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Our plan was to spend this winter on the California coast and slowly work our way south then over to Arizona and possibly try our hand at RVing in Mexico. But when Bradys dad passed away unexpectedly in October our plans changed and we have found ourselves in Brady’s hometown of Springville, UT. The big difference between Utah and California… SNOW!!

Our Keystone Raptor is a 4 season rig that is well insulated with an enclosed underbelly. For short stays in cold weather it works great but we knew for an extended stay we needed to make some adjustments.

The first few steps were easy. We bought a couple new space heaters  (this is the one we use to heat the garage) and a heated hose. We installed an area rug in the garage ($60 at home depot) and one in the living room ($70 at walmart.)

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Then we called the local propane supplier and made arrangements to rent a 100 gallon propane tank. Renting the tank cost us $10 a month, a $75 delivery fee and $30 for the hose. Through this supplier we will be paying $1.19 a gallon vs. the $2.98 being charged across the street a Flying J.

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Next came the decision of how to skirt the rig. We looked at several options ranging in cost from $1,600-5,000. All these options were more than we wanted to spend. So we started looking outside the box. We work in the sign business and Brady mentioned that the canvas used on the rigs around us looks an awful lot like the banner material we use in the sign shop. I started researching material options and found it is the same outdoor banner material I can by from my suppliers website. I bought a 55 yard roll 18 ounce double coated vinyl banner for $350.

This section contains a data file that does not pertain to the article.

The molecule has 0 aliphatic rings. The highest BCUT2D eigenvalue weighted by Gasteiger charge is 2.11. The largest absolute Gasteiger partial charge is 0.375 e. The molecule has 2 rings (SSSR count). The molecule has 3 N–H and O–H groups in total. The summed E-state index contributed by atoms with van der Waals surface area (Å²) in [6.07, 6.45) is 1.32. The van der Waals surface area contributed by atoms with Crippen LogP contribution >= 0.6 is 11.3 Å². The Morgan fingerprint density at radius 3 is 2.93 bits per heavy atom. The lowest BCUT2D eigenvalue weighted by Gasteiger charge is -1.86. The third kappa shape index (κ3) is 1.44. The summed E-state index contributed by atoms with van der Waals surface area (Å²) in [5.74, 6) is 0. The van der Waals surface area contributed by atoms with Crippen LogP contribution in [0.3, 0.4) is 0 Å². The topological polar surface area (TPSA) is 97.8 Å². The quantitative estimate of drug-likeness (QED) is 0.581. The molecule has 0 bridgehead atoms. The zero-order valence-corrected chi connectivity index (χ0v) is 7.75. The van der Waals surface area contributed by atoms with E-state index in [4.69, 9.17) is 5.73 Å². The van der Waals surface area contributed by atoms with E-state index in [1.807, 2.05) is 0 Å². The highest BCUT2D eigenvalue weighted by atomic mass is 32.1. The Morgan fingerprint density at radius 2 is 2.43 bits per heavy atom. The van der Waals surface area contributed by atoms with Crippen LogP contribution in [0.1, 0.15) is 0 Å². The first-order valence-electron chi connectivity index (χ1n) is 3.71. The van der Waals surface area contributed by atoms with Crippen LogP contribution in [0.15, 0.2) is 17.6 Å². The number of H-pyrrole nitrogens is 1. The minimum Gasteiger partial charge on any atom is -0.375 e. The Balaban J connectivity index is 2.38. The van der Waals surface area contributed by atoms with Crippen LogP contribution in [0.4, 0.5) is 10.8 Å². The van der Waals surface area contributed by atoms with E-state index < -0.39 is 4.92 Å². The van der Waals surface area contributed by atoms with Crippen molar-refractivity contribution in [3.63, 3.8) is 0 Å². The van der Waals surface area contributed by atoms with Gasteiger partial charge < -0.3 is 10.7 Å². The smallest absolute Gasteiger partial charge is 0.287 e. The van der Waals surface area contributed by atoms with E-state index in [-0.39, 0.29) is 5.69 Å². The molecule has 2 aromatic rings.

We then ordered these snaps, bought 2″ velcro  (for the side of the slides) and PVC clamps from Amazon and PVC from HomeDepot.

Brady and Carter worked together to install the skirting. We learned a few things along the way. Work with 10-15 foot pieces and don’t have the pieces end at a corner. If you do have it end at the corner the best way to keep the pieces together is with binder clips. Once the skirt is in place, wrap the bottom around lengths of PVC, clamping them in place with the PVC clamps. Make sure to use 90* corners to hook the PVC pieces together. This keeps the skirt weighed down and keeps the pieces from becoming large sails if the wind picks up. (We learned this the hard way.)

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So that’s how we made our own RV skirt for right around $600. A MUCH better option for us, especially considering we are hoping this will not become and regular thing. The RV is substantially warmer with the rugs and the skirting.

How do you prepare your RV for winter living?